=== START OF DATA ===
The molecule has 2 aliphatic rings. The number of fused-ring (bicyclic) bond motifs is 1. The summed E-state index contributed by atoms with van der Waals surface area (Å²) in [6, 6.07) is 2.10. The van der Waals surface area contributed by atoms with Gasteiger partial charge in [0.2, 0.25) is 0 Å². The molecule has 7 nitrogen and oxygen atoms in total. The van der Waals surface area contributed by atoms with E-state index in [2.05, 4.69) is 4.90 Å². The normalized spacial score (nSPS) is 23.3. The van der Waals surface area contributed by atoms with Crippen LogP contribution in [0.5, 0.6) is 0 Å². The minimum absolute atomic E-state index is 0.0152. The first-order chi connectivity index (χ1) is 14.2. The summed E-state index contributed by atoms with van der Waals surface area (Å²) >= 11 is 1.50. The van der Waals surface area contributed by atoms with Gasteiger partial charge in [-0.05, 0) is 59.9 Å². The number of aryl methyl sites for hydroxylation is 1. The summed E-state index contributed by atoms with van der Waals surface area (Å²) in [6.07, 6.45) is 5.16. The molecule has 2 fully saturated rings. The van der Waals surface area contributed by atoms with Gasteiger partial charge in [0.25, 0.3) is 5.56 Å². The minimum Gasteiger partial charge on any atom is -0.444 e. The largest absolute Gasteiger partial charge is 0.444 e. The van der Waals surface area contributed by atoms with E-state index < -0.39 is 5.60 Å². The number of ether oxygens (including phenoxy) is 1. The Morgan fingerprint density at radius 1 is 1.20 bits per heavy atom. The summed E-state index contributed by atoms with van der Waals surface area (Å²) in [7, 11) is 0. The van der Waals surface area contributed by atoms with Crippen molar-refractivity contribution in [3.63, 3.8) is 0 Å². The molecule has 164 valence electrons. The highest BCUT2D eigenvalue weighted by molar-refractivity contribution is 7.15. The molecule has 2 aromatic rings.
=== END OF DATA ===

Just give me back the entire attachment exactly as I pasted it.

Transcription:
The molecule has 2 aliphatic rings. The number of fused-ring (bicyclic) bond motifs is 1. The summed E-state index contributed by atoms with van der Waals surface area (Å²) in [6, 6.07) is 2.10. The van der Waals surface area contributed by atoms with Gasteiger partial charge in [0.2, 0.25) is 0 Å². The molecule has 7 nitrogen and oxygen atoms in total. The van der Waals surface area contributed by atoms with E-state index in [2.05, 4.69) is 4.90 Å². The normalized spacial score (nSPS) is 23.3. The van der Waals surface area contributed by atoms with Crippen LogP contribution in [0.5, 0.6) is 0 Å². The minimum absolute atomic E-state index is 0.0152. The first-order chi connectivity index (χ1) is 14.2. The summed E-state index contributed by atoms with van der Waals surface area (Å²) >= 11 is 1.50. The van der Waals surface area contributed by atoms with Gasteiger partial charge in [-0.05, 0) is 59.9 Å². The number of aryl methyl sites for hydroxylation is 1. The summed E-state index contributed by atoms with van der Waals surface area (Å²) in [6.07, 6.45) is 5.16. The molecule has 2 fully saturated rings. The van der Waals surface area contributed by atoms with Gasteiger partial charge in [0.25, 0.3) is 5.56 Å². The minimum Gasteiger partial charge on any atom is -0.444 e. The largest absolute Gasteiger partial charge is 0.444 e. The van der Waals surface area contributed by atoms with E-state index < -0.39 is 5.60 Å². The number of ether oxygens (including phenoxy) is 1. The Morgan fingerprint density at radius 1 is 1.20 bits per heavy atom. The summed E-state index contributed by atoms with van der Waals surface area (Å²) in [7, 11) is 0. The van der Waals surface area contributed by atoms with Crippen molar-refractivity contribution in [3.63, 3.8) is 0 Å². The molecule has 164 valence electrons. The highest BCUT2D eigenvalue weighted by molar-refractivity contribution is 7.15. The molecule has 2 aromatic rings.